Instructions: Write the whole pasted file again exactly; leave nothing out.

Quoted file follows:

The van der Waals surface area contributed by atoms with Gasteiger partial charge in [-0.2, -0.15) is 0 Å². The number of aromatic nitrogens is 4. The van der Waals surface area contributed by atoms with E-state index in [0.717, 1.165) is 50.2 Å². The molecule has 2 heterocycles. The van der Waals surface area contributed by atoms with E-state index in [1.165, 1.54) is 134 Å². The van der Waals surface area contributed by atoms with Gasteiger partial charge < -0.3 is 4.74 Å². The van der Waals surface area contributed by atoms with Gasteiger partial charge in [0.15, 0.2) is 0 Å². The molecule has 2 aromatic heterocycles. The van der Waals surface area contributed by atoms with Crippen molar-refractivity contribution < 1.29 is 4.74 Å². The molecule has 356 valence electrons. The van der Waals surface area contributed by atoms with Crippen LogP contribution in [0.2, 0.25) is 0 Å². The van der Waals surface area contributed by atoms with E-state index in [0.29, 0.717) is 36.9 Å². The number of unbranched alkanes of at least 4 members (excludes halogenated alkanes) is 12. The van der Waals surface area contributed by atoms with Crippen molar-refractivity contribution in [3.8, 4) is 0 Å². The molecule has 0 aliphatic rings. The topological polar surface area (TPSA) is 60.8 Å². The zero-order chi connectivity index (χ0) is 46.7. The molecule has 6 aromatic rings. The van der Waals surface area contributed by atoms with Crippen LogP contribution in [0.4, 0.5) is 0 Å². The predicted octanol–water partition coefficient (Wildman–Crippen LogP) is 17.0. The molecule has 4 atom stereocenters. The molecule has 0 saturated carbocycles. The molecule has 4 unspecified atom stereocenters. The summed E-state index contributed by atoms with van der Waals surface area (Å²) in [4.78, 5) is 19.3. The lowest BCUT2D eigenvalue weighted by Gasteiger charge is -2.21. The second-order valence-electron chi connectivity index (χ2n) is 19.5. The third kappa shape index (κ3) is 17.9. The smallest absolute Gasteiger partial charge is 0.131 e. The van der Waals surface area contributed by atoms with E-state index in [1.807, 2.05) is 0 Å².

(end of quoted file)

The van der Waals surface area contributed by atoms with Gasteiger partial charge in [-0.2, -0.15) is 0 Å². The number of aromatic nitrogens is 4. The van der Waals surface area contributed by atoms with E-state index in [0.717, 1.165) is 50.2 Å². The molecule has 2 heterocycles. The van der Waals surface area contributed by atoms with E-state index in [1.165, 1.54) is 134 Å². The van der Waals surface area contributed by atoms with Gasteiger partial charge < -0.3 is 4.74 Å². The van der Waals surface area contributed by atoms with Gasteiger partial charge in [0.15, 0.2) is 0 Å². The molecule has 2 aromatic heterocycles. The van der Waals surface area contributed by atoms with Crippen molar-refractivity contribution < 1.29 is 4.74 Å². The molecule has 356 valence electrons. The van der Waals surface area contributed by atoms with Crippen LogP contribution in [0.2, 0.25) is 0 Å². The van der Waals surface area contributed by atoms with E-state index in [0.29, 0.717) is 36.9 Å². The number of unbranched alkanes of at least 4 members (excludes halogenated alkanes) is 12. The van der Waals surface area contributed by atoms with Crippen molar-refractivity contribution in [3.8, 4) is 0 Å². The molecule has 0 aliphatic rings. The topological polar surface area (TPSA) is 60.8 Å². The zero-order chi connectivity index (χ0) is 46.7. The molecule has 6 aromatic rings. The van der Waals surface area contributed by atoms with Crippen LogP contribution in [0.4, 0.5) is 0 Å². The predicted octanol–water partition coefficient (Wildman–Crippen LogP) is 17.0. The molecule has 4 atom stereocenters. The molecule has 0 saturated carbocycles. The molecule has 4 unspecified atom stereocenters. The summed E-state index contributed by atoms with van der Waals surface area (Å²) in [4.78, 5) is 19.3. The lowest BCUT2D eigenvalue weighted by Gasteiger charge is -2.21. The second-order valence-electron chi connectivity index (χ2n) is 19.5. The third kappa shape index (κ3) is 17.9. The smallest absolute Gasteiger partial charge is 0.131 e. The van der Waals surface area contributed by atoms with E-state index in [1.807, 2.05) is 0 Å².